• Compare and contrast approaches to human rights and access to basic human needs.

International Trade and Finance

This course will provide you with an analytical framework for the study of international trade and finance. Historically, international trade has played a critical role in enabling countries to grow, develop, and become economically powerful. Through international trade in goods and services, the economies of different countries are more closely linked to one another now than ever before. At the same time, the world economy is more turbulent now than it has been in decades. Keeping up with the shifting international environment has become a central concern in business strategy and national economic policy. This course uses the same fundamental methods of analysis deployed in other branches of economics, as the motives and behavior of individuals and firms remain the same whether they are in the context of international trade or domestic transactions. You will learn, however, that international trade introduces an entirely new and different set of concerns as well. This course will cover a broad array of relevant topics. We will explore both theoretical models and empirical studies as we seek to determine a model that best fits “real world” data. This course will frequently compare and contrast competing theories concerning the nature of international trade and the gains or losses thereof. We will work to understand the economic intuition behind technically demanding models and define the assumptions behind various theories before evaluating how well those models fit actual trading economies. We will also explore the relevance and policy implications of various theories/models, especially in terms of growth, income distribution, and development.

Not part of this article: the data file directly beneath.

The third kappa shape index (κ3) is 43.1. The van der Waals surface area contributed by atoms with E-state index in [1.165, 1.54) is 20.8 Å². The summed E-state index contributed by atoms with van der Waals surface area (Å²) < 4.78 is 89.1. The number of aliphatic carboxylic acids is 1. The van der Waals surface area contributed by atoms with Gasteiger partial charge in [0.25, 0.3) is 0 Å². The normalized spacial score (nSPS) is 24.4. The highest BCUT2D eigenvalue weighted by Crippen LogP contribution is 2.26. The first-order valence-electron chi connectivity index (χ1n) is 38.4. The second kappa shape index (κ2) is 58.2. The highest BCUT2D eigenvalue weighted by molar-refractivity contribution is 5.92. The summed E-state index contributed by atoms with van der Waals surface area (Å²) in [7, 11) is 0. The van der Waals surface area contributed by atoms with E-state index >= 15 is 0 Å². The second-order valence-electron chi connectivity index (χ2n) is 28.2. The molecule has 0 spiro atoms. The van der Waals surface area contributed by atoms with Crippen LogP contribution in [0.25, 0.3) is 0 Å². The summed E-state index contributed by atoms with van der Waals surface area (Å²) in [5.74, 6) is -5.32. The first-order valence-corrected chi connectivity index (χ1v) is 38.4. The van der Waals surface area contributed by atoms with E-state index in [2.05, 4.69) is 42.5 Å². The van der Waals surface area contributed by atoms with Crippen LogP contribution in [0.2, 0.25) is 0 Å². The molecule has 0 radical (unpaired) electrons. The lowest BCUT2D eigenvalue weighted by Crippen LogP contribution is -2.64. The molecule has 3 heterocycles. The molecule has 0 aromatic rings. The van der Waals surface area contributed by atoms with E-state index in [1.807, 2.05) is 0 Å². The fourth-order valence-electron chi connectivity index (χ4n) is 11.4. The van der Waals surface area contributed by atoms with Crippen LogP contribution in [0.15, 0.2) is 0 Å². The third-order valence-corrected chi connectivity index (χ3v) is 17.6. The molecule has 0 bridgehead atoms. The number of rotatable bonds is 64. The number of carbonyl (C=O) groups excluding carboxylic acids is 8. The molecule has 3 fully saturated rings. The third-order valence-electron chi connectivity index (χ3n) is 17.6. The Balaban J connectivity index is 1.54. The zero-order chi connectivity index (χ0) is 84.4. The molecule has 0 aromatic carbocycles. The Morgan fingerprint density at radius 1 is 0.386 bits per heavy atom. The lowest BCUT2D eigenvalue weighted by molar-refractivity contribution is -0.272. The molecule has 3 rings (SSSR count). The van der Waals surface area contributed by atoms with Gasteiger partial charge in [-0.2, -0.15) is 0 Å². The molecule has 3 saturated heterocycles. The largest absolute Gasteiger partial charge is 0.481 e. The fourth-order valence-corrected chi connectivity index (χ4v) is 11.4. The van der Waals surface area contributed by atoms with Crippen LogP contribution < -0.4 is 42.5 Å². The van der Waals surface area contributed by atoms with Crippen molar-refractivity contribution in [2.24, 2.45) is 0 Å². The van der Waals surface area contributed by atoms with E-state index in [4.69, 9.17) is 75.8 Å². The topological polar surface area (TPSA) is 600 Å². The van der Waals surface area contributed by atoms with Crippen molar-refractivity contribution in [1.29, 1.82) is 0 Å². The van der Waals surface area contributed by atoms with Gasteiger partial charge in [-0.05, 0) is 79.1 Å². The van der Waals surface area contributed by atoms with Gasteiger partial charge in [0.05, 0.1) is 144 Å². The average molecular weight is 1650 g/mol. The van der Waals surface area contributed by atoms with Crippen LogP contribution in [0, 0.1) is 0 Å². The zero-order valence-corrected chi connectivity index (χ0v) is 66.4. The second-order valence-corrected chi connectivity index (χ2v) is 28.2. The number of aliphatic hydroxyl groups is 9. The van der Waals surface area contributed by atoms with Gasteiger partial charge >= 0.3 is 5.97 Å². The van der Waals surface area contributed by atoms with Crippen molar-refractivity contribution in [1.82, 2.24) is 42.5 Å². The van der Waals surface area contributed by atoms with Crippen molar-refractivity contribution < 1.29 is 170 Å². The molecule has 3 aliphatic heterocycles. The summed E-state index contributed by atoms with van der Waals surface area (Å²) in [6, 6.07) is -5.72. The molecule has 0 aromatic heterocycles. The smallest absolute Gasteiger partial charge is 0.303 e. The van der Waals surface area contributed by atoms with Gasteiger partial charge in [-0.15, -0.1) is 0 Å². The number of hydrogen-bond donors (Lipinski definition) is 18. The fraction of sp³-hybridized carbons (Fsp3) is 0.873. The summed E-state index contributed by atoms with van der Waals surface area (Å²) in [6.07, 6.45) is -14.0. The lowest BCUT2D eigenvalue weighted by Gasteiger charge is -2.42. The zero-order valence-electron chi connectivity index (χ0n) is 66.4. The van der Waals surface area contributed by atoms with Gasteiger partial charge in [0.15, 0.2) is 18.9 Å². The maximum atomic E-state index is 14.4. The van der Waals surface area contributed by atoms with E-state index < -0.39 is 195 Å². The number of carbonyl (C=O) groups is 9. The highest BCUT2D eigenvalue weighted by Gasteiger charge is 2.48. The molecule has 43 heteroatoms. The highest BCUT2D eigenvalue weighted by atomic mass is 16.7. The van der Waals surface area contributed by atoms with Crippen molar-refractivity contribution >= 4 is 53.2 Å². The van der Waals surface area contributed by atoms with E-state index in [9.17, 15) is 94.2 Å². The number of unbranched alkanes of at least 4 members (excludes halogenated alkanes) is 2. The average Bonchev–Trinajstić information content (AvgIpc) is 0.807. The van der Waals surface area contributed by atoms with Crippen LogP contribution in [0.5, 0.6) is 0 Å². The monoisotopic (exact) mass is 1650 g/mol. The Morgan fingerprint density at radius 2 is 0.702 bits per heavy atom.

Learning Outcomes

Upon successful completion of this course, the student will be able to:

  • Distinguish between international trade and international finance.
  • Discuss the importance of trade in the world and how this has changed over the past decades.